Wrinkles are a telltale sign of aging, but not everyone develops them at the same rate. Some people get their first wrinkles in their early 20s, while others may boast a smooth-faced, youthful look well into old age.
So why do wrinkles form, exactly?
There is no single answer to this question, because human skin is a complex organ and many factors can affect its appearance, Dr. Debra Jaliman, a board-certified dermatologist based in New York and a member of the American Academy of Dermatology, told Live Science.
The skin is composed of multiple sheets of tissue divided into three layers: the epidermis on top, the dermis in the middle, and the hypodermis at the bottom. The dermis is much thicker than the epidermis and the hypodermis, as it contains nerves, blood vessels, sweat glands, hair follicles and proteins that support the skin's overall structure. Specifically, it's mostly made up of the fibrous proteins collagen and elastin, which are suspended in a gooey matrix.
Related: Why does hair turn gray?
Wrinkles start to appear as these structural components of the dermis start to degrade, a process broadly known as skin aging. However, exactly when the age-related creases develop depends on a combination of factors, including a person's genetics and lifestyle, Jaliman said.
In general, as we get older, the number of cells in the skin that produce collagen and elastin, known as fibroblasts, begins to decrease and the remaining fibroblasts become less productive, Dr. Ginni Mansberg, a Sydney-based primary care physician and the medical director of Evidence Skincare, told Live Science by email.
In addition, with age, existing structural proteins in the skin are broken down by enzymes at a higher rate than they were in the past. Aging also causes the top layer of the skin's epidermis, called the stratum corneum, to become thinner. This structural shift makes it more difficult for the skin to retain moisture, and dry skin makes any wrinkles more visible, Mansberg said.
Another aspect of aging that may drive wrinkle formation is cellular senescence — a zombie-like state damaged cells enter when they don't die off when they normally would. Instead of being removed or repaired, more of these zombie cells accumulate in the skin with age, releasing chemicals that can fuel the degradation of skin's structural components.
The overall number of senescent cells in the body increases with age, but that's not the only factor that can lead to this shift. Senescence can be triggered by inflammation and DNA damage, for example, according to a 2021 review published in the journal Ageing Research Reviews.
The rate at which aging drives wrinkle formation depends on additional factors, such as our genetic makeup.
"For example, people with lighter skin tones will find that their skin ages faster than people with darker skin," Jaliman said. That's because the same genes involved in skin color can also influence the skin aging process. This is partly due to genes related to the protective skin pigment melanin, but also genes that contribute to wrinkles through melanin-independent pathways that are not yet fully understood, according to a 2022 review in the journal Scientific Reports.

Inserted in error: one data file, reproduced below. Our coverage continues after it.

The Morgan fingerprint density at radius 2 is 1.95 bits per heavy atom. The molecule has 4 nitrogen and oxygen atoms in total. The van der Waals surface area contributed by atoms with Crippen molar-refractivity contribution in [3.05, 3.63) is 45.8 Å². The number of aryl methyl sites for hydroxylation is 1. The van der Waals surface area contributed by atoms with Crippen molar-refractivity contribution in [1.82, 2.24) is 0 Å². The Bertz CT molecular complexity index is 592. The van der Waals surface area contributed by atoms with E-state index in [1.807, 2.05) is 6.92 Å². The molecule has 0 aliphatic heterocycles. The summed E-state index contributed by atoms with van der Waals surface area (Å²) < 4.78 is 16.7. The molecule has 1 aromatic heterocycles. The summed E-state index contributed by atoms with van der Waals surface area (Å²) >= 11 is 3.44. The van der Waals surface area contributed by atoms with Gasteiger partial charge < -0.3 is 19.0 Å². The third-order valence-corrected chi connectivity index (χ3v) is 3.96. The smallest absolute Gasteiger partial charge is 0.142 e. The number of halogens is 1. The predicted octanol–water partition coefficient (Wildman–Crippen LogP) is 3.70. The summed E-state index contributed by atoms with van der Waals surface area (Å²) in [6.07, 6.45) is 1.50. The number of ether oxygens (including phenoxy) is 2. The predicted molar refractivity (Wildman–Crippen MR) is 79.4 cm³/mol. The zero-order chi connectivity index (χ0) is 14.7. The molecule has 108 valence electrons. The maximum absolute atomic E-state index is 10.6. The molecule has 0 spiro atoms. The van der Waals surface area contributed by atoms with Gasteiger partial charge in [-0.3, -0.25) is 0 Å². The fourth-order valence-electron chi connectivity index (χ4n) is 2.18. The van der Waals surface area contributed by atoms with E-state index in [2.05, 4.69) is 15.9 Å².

Unlike genetics, some factors that contribute to wrinkle formation are within our control. For example, excessive sun exposure can accelerate skin aging, because the sun's ultraviolet rays cause inflammation and DNA damage in skin cells, Mansberg said. This can drive not only wrinkle formation but also skin cancer, which is why sunscreen is so important.
Being exposed to air pollution and smoking cigarettes can also fuel the formation of wrinkles by inducing oxidative stress, a state of imbalance between cells' production and elimination of harmful molecules called free radicals, Jaliman noted.
Free radicals are byproducts of the breakdown of oxygen in the body. If they are not counteracted by antioxidants, either produced in the body or ingested, these highly reactive particles can damage the skin's structural components. Therefore, a diet rich in foods that contain high levels of antioxidants, such as fruit and vegetables, may somewhat help to slow the formation of wrinkles, Jaliman said.
However, you are bound to get wrinkles eventually, regardless of what you eat or what cosmetics you use to slow down the aging process.
This article is for informational purposes only and is not meant to offer medical advice.
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Anna Gora is a health writer at Live Science, having previously worked across Coach, Fit&Well, T3, TechRadar and Tom's Guide. She is a certified personal trainer, nutritionist and health coach with nearly 10 years of professional experience. Anna holds a Bachelor's degree in Nutrition from the Warsaw University of Life Sciences, a Master’s degree in Nutrition, Physical Activity & Public Health from the University of Bristol, as well as various health coaching certificates. She is passionate about empowering people to live a healthy lifestyle and promoting the benefits of a plant-based diet.